An excerpt from We: Ditch the Me Mindset and Change the World.
We use them to greet friends, congratulate acquaintances, and embrace loved ones.
To lay bricks, perform surgeries, and sculpt artwork.
Everyone uses them thousands of times a day in a variety of different ways.
It took me years to recognize the essential role they play in everyone’s life, no matter their age, ethnicity, or background. For someone with a passion for meeting new people, learning about them, and caring for them, they proved the perfect focus for my career.
It took a journey through medical school and two fellowships to discover that I wanted to become a hand surgeon, but since then, my decision has never wavered.
For my entire life, I have felt the need to look forward and find ways to meet and help people. The hand serves as the perfect vessel for fulfilling this need. It provides the window into a fascinating world of possibility and opportunity.
My family thinks of me as a hand surgeon; my patients refer to me as such. But truthfully, I find it difficult to put a label on the nature of my profession, because I don’t fit the typical description of a practitioner. Business interests me, something that made me different from my fellow students in medical school. I like people—not to say that most physicians don’t—yet I feel an insatiable curiosity to learn about their lives, perspectives, and ideas.
In many ways, the hand introduced me to the life I currently lead. It includes medicine, but also much more—a role as a caring and devoted father and husband, serial entrepreneur and investor, and philanthropist.
If you met me today, you wouldn’t mistake me for an entrepreneur. Dressed in a white lab coat, notes tucked against my side, I walk briskly down the hall at the Hand Center of Louisiana, the practice for which I am the founder and CEO. My week vacillates between surgeries and hand consultations, and today will focus on meeting with the patients scheduled to see me.
Up ahead, I see my devoted staff enter an exam room. They stay a few rooms and minutes ahead of me as I make my rounds, enough time for them to take patients’ histories, perform X-rays, and complete anything else before I arrive. It allows everything to run smoothly so I can devote my full attention to the time I spend with each patient.
I designed the clinic to support my life of connectedness and maximize the number of people I can meet, learn about, and care for on any given day. Every room supports the exact same configuration, down to the contents of the desk drawers and placement of office supplies, so staff always find what they need. Beside the desk, staff only need to press one of several color-coded buttons to alert their colleagues to bring patients’ medication to the room. A simple action expedites the process, surprising patients and reinforcing their confidence in our ability to provide great care. The floors outside the exam room offer a wayfinding system using colored tiles that even those who are color blind can distinguish. Think how runways use lighting systems to facilitate the takeoff and landing of thousands of airplanes a day, only in this case, the floors provide guidance to hundreds of patients navigating the labyrinth of hallways and exam rooms to locate their next destination (e.g., the X-ray room or waiting area). As a result, staff spend less time directing patients where to go, patients enjoy more autonomy, and the efficiency and experience improves for all. More patients return to our clinic and refer their friends and family. Our reach and impact expands, which further allows me to connect with people from all walks.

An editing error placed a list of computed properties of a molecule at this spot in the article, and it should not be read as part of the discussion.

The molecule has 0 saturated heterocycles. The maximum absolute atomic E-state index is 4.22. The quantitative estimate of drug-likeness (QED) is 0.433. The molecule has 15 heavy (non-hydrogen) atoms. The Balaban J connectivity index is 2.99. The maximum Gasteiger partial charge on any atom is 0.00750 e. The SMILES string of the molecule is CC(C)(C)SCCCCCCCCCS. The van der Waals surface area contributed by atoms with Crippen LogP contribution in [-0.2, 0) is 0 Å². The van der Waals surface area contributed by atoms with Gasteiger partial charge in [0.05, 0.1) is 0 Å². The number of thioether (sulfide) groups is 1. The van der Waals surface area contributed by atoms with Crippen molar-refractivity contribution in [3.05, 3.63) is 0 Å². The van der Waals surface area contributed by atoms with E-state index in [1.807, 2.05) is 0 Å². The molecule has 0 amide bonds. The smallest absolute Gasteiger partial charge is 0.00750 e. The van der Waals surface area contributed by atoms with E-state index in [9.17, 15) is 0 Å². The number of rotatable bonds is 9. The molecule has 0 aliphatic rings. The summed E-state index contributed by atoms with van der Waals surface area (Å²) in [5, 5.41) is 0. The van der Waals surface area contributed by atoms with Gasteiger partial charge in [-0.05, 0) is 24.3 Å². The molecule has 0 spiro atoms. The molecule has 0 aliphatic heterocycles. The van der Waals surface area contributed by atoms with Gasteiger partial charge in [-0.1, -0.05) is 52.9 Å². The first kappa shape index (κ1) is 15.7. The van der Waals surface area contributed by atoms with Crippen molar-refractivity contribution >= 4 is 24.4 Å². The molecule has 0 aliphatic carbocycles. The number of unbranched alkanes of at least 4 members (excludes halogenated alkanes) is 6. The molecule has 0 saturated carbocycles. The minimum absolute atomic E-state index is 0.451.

The clinic begins to settle from its lively state as the day progresses quickly. The chatter from the waiting room recedes, as does the incessant ringing of the telephones, and the bustle of staff going room to room. I begin to hear the rumblings of the cleaning crew, a sign that it’s nearing time to leave.
My phone pings me with my next appointment on the calendar. ERG Enterprises—Board Meeting—6:00 p.m.
I check the time, calculate for traffic, and soon head out the door to my other life.
In many ways, one could call this way of living—balancing the seemingly opposite worlds of medicine with entrepreneurship—controlled chaos. Certainly, I may have thought so before I stepped into these shoes. But once I did, I discovered all the joy and possibilities that come with it, something I continually remind myself in everything I do.
In many ways, my focus on the hand has taught me the value, importance, and benefits of embracing a mindset of “We versus Me”—a message I hope to spread and the purpose of this book.
I come across many people, in my work as a physician and entrepreneur, who say no without even considering yes. Or who say they can’t because they don’t know how.
My response to them would sound like this. I don’t know hospitality, real estate, education, or other fascinating sectors, but nonetheless, I find myself deeply involved in these industries as an entrepreneur and investor. Had I refused the opportunities presented to me, had I confined myself to practicing medicine, I wouldn’t be engaged in what I am today. I can name numerous examples of remarkable businesses that I wouldn’t know if not for my constant pursuit to expand my world, including the people and possibilities within it.
My focus on the hand brought me to the dance, but my insatiable curiosity for meeting and learning from others, keeping an open mind, and understanding that we can learn any new system has kept me dancing. Today, all my business interests trace their origins to a connection I made in my journey, many in this very clinic.
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